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In the conventional wisdom of popular economics, commerce is like warfare. That's a core belief of economic nationalism: If they are winning, then we must be losing.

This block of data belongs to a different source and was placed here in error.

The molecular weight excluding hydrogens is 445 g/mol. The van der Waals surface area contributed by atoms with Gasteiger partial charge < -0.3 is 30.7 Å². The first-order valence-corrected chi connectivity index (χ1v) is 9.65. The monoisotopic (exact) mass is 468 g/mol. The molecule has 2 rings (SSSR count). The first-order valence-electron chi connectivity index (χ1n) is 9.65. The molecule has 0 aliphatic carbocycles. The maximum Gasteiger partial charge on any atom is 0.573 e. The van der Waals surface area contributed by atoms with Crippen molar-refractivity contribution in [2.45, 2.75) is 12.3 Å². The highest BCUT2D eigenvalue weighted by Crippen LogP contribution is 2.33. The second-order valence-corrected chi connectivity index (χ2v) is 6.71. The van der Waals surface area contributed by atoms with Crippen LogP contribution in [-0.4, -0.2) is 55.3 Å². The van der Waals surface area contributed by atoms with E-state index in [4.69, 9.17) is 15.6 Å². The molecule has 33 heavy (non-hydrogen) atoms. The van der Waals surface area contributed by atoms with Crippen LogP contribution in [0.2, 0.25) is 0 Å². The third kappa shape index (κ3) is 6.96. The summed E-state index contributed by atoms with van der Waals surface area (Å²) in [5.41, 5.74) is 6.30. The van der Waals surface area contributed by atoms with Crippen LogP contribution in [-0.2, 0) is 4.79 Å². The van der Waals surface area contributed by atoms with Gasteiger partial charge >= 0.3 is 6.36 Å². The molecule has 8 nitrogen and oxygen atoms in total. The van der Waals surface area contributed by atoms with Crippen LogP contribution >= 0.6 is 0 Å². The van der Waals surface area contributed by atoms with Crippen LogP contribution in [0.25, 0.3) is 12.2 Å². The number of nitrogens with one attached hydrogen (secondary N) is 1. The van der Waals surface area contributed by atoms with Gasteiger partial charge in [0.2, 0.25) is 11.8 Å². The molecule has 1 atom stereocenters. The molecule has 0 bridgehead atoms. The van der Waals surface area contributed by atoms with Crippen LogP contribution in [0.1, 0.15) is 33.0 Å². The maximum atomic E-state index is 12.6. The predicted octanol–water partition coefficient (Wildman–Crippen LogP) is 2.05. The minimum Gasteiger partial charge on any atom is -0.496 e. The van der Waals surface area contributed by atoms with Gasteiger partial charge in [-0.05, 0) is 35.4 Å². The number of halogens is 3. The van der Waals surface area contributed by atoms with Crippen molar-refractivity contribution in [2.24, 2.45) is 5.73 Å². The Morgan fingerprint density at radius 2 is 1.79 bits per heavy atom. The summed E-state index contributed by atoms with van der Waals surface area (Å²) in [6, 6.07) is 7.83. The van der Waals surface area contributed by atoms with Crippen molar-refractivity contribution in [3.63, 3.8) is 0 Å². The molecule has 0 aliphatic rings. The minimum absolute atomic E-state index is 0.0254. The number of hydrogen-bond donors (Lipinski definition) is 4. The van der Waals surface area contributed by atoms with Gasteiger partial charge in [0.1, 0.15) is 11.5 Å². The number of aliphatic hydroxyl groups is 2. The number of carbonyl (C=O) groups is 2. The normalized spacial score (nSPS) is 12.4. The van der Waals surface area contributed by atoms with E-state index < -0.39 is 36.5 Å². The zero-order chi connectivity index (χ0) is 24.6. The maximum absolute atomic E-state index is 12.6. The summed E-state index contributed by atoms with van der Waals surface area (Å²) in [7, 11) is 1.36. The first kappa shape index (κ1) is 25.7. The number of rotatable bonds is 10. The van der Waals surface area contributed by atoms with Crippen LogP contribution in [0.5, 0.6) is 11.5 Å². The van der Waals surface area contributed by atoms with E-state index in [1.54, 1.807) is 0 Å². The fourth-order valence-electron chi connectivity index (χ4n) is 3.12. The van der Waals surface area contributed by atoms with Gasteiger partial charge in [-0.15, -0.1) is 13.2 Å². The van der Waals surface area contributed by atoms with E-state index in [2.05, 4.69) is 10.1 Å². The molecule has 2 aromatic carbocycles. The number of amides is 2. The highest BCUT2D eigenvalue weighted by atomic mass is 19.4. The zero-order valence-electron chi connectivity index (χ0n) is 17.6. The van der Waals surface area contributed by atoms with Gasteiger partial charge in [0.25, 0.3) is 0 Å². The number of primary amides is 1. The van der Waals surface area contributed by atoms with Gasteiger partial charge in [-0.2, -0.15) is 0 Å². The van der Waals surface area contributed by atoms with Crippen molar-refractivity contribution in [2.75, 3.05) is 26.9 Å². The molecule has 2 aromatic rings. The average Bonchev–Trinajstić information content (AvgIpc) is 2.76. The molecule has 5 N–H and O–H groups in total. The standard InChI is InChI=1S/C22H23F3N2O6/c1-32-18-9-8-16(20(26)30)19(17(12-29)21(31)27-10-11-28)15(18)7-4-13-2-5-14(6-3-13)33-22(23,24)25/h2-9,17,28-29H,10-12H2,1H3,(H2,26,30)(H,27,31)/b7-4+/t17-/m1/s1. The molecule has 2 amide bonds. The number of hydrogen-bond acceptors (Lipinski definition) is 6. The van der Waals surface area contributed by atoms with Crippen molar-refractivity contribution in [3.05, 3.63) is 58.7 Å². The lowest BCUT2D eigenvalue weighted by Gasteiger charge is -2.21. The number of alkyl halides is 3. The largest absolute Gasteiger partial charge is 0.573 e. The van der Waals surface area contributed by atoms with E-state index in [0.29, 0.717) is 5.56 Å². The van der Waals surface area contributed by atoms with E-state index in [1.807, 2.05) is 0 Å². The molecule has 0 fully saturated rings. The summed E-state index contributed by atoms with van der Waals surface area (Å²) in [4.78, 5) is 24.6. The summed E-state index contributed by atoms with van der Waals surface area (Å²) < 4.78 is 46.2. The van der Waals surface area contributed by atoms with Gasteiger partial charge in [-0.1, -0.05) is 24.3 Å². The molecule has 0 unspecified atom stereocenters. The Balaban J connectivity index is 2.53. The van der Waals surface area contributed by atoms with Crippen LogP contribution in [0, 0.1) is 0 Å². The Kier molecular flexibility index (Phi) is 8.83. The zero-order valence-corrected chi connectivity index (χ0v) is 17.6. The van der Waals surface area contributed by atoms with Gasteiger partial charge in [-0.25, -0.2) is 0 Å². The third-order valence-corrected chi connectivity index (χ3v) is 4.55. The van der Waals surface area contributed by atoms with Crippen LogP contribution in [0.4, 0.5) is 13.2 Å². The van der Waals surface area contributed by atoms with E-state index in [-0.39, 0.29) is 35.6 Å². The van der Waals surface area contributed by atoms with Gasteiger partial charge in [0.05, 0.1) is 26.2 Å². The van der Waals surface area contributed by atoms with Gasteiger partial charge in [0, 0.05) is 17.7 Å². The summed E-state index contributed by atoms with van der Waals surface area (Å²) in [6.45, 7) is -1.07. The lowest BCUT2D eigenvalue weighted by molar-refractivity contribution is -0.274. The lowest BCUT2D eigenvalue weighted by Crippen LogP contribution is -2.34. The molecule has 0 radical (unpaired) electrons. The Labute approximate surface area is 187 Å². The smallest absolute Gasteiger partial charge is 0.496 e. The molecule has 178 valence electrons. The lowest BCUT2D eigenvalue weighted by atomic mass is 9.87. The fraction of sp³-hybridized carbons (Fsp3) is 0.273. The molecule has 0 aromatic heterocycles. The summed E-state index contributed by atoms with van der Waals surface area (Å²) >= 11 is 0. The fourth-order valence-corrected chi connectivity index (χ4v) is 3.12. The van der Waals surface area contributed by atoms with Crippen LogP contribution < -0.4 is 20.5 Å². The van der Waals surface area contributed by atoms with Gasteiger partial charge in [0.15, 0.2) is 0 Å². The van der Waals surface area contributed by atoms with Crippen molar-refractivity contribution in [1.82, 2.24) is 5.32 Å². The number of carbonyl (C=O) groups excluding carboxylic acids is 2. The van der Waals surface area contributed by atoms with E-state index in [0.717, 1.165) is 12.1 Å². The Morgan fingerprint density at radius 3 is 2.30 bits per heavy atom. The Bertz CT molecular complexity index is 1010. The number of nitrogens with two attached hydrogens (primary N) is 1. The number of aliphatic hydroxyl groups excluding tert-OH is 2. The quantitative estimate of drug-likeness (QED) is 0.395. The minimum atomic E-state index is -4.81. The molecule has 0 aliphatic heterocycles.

If you believe this, then you probably believe that foreigners generally, and the Japanese particularly, are attacking and laying waste to America's industrial base. In fact, the truth is just the opposite. Foreign competition and investment, notably Japanese competition and investment, are revitalizing the U.S. industrial base. In steel, American companies are competitive again after decades of disinvestment and obsolescence. In their 1991 study of the industry, Richard Florida, a professor of public policy at Carnegie Mellon University, and Martin Kenney, a sociologist at the University of California at Davis, found that $7 billion in Japanese investment played a key role in bringing cutting-edge technology to the U.S. "Without Japanese investment, technology and manufacturing organization," they wrote, "we would likely find ourselves with a much smaller domestic steel industry, if any at all." In the automobile industry, relentless competitive pressure has made the Big Three miserable, but it has also taught them to build a better car. What's true for steel and automobiles has also been true for electronics. In St. Louis, an executive of MEMC Electronics Materials told me how processes that his company learned in Japan have made the company's U.S. plants 20 percent more efficient. And Japan's quality revolution has forced companies such as Motorola to reduce defects from 6,000 per million to 40 per million. The pattern holds even for convenience stores. Japanese 7-Eleven stores are half the size, yet sell twice as much as their U.S. counterparts. Now they're teaching some of these techniques to American 7-Eleven, whose parent company, Southland Corp., they bought in 1991. International commerce, unlike war, is a positive-sum game: In the long run, everyone wins. We shouldn't be surprised, then, that figures on manufacturing output and productivity counter the idea that the U.S. industrial base is being eviscerated by foreigners. Unquestionably, Japan has particular trade policies and practices that are harmful and ought to be changed (as does Europe and America). There are plenty of issues to complain to the Japanese about. But destroying the U.S. industrial base is certainly not one of them.